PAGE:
Tip – If you’re heading towards Alaska and need to fill up with gas or diesel do it BEFORE you get to the RV park.  We didn’t realize Northern Lights RV park was on the outskirts of town and the nearest gas station was 5 km the wrong direction.


Fort St. John

After our short stint in Dawson Creek and the commercial RV park we decide to skip the town of Fort St. John, BC altogether and head for the Provincial Park just north of town. Which turned out great!

You see, we’re on this amazing road trip and we want to spend it with Mother Nature, not exploring some random town (we love small towns, but these were pretty basic and different strokes for different folks) or walking through a mish-mash museum of randomness.  If we’re going to spend time in a town it has to be surrounded by nature or filled with craft offerings from passionate people (I’m talking unique art, breweries, coffee roasters, distilleries, farm to table eateries, and so on).

Beatton Provincial Park

On the east side of Charlie Lake Beatton Provincial Park is a quiet campground used more by the locals than the typical Alaska Highway traveler.  We found a nice little site with partial sun (for our solar) and a cut trail to the boat launch.  We spent the afternoon paddling our iSUP around the lake basking in the warm sun.  There were only 3 other boats on the lake, the wind was fairly calm and the water was almost as flat as glass.  We spotted several birds making mud nests in the rocks, a few big fish swimming below and a little head pop up out of the water just a few meters away!  We’re guessing it was a river otter or maybe a beaver or something similar, but he swam much faster than we could paddle so we never got a good look (or photo).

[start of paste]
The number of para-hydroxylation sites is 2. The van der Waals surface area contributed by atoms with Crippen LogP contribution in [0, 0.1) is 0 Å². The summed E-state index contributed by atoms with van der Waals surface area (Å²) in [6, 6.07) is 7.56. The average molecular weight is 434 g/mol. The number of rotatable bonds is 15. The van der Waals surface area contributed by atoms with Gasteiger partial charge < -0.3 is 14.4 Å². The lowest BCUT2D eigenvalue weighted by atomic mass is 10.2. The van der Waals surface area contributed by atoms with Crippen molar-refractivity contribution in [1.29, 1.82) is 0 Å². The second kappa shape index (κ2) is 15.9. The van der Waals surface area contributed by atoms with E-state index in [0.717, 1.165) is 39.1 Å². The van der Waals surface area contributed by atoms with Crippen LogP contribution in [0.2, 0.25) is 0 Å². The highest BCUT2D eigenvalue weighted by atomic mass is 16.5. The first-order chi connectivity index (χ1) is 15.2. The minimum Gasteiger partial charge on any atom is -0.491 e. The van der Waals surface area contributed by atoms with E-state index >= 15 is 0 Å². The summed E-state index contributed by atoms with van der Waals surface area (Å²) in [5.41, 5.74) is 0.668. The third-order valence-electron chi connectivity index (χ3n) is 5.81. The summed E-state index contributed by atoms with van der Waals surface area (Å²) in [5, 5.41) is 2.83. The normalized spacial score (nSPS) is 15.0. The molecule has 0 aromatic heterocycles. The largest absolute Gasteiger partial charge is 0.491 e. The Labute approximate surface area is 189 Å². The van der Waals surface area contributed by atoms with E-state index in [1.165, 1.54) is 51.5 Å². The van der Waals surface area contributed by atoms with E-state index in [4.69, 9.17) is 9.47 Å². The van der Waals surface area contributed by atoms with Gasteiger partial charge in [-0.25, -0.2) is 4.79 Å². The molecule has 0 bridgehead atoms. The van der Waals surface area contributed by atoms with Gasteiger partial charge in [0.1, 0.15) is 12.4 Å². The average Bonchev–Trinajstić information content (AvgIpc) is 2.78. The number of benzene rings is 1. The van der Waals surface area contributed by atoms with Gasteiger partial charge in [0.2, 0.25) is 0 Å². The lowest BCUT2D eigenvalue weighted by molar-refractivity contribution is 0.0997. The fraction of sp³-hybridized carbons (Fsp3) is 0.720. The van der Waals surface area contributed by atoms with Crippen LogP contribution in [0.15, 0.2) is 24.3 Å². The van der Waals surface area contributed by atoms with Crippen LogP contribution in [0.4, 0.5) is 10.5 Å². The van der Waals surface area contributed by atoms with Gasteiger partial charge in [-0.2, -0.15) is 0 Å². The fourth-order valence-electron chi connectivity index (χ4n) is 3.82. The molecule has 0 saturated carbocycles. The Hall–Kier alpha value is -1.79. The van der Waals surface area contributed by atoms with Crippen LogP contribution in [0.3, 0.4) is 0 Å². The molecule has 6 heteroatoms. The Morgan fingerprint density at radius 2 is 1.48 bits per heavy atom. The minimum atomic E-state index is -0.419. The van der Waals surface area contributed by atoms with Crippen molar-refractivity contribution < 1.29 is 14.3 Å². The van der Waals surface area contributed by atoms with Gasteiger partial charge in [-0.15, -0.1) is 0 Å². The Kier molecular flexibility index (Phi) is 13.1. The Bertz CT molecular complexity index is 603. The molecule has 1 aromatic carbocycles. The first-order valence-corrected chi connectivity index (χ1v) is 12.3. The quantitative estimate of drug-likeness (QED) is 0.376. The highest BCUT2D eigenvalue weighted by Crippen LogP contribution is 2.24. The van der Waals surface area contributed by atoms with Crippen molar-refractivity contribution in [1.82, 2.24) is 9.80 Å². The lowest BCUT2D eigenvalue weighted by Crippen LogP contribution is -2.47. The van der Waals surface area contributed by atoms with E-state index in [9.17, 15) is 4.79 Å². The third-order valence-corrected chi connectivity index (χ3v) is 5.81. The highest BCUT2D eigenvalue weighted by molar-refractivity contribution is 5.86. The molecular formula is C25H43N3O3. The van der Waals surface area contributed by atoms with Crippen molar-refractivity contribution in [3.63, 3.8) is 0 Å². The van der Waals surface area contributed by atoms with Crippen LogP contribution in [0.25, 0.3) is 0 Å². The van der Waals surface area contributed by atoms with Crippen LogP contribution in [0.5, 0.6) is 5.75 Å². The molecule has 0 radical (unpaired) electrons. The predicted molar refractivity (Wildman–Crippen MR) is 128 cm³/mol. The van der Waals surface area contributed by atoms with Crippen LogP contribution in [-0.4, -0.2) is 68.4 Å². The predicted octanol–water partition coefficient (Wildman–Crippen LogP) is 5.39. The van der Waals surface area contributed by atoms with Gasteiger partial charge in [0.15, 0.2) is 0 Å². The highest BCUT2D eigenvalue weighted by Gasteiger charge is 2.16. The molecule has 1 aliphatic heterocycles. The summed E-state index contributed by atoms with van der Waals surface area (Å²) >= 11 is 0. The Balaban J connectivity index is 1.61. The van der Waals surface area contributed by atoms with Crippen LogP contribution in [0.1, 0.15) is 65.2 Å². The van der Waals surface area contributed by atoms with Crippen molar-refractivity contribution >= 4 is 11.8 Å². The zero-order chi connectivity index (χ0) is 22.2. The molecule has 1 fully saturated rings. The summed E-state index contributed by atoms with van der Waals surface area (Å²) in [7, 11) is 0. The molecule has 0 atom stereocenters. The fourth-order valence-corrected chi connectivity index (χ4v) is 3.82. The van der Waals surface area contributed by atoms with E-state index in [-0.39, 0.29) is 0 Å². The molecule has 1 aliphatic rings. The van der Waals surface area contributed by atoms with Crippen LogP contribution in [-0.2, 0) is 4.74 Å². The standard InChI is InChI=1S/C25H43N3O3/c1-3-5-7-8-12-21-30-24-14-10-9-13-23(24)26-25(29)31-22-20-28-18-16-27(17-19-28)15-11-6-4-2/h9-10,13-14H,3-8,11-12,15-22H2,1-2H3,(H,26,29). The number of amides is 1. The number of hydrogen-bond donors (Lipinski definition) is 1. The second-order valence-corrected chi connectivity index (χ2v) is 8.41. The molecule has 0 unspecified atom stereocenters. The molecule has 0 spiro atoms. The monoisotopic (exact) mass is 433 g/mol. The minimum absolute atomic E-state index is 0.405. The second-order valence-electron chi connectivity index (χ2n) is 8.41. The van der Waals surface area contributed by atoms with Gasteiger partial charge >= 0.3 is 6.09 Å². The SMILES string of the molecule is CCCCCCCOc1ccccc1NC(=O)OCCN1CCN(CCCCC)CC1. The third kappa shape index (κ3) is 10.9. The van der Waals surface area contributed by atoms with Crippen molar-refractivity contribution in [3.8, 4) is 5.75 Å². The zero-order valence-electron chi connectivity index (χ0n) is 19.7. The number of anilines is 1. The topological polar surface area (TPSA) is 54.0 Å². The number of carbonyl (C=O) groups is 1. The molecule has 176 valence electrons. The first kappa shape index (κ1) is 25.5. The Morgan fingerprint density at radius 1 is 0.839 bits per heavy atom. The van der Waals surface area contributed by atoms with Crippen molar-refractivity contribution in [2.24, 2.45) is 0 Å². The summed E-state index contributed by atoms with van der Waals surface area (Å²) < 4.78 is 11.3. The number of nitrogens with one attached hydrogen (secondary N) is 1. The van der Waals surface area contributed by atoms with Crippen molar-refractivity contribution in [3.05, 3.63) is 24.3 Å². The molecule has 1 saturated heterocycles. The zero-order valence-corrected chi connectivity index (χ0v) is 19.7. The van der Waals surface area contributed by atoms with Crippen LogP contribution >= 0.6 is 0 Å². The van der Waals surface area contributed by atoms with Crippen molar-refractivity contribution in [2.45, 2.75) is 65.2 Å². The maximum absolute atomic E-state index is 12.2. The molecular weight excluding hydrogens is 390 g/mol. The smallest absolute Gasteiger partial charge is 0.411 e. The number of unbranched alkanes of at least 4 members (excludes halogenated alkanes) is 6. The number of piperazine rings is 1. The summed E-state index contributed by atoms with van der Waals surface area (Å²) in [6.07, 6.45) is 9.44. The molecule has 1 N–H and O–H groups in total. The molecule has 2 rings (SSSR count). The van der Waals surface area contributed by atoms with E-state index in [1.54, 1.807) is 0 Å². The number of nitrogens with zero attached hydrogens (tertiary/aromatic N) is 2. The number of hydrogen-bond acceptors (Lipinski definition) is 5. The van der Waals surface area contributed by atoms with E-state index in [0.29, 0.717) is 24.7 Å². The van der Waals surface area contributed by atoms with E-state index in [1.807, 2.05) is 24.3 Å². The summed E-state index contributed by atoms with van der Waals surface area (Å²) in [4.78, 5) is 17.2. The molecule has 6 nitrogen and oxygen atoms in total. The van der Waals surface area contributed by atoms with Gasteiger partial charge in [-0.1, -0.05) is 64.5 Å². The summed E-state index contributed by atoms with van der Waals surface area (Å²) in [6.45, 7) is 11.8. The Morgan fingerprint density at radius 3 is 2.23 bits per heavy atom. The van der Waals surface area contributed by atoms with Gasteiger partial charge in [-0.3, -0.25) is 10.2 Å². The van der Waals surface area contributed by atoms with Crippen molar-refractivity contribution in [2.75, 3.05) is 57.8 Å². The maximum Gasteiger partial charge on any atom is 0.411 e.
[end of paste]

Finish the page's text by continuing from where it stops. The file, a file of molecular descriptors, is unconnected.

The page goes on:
As the sun meandered its way toward the horizon we took Mr. Singa for a walk to stretch his legs and watch the clouds roll in.  The only bummer here is we wish there was more time, we could have easily spent a few days lounging, shooting videos and paddling.

Tip – It’s really important to consider cost of fuel vs. number of nights stayed when traveling out of the way for a specific campground.  We could have easily stayed in town for $30 but we wanted to be in the smaller campground for $12.  This campground was 14 kilometers off route so considering the price of fuel we didn’t really save anything by visiting this less expensive park…however the clarity that comes with relaxing and being alone in nature makes up for it no problem.


Ft. Nelson

We had planned to stay for a couple nights, see the hoodoos at Lake Wokkpash and visit the museum.  But with our newly busted windshield, we weren’t sure what was to happen next.  Here’s how it ended up:  We fill up with fuel because this is as cheap as it’s gonna get for several hundred Kilometers. We drive to the one campground (the Triple G Hideaway) on the edge of town. We decide the campground isn’t gonna work because their WiFi was down and the price was too steep. Instead we decide to park on the highway axis road based on info from our gas station attendant. We found some random public WiFi to tap into, and after checking emails and such for any major work related fires, we decided to call it a night (yes, this is what nine o’clock at night looks like here).

fort st john

The next morning I stopped by the local glass repair shop and they just laughed at the ginormous size of our windshield crack, they informed me there was absolutely nothing they could do to fix it.  They did however give us kudos for taping the bash and agreed it should help keep out dust, dirt and water which will likely delay any further spreading.  (A nice pat on the back for us.)

alaskan highway

We drove by the Ft. Nelson Heritage Museum but it was a little too “eclectic” for our taste, and we didn’t have any more Canadian money to pay the entrance fee.

alcan highway roadside attractions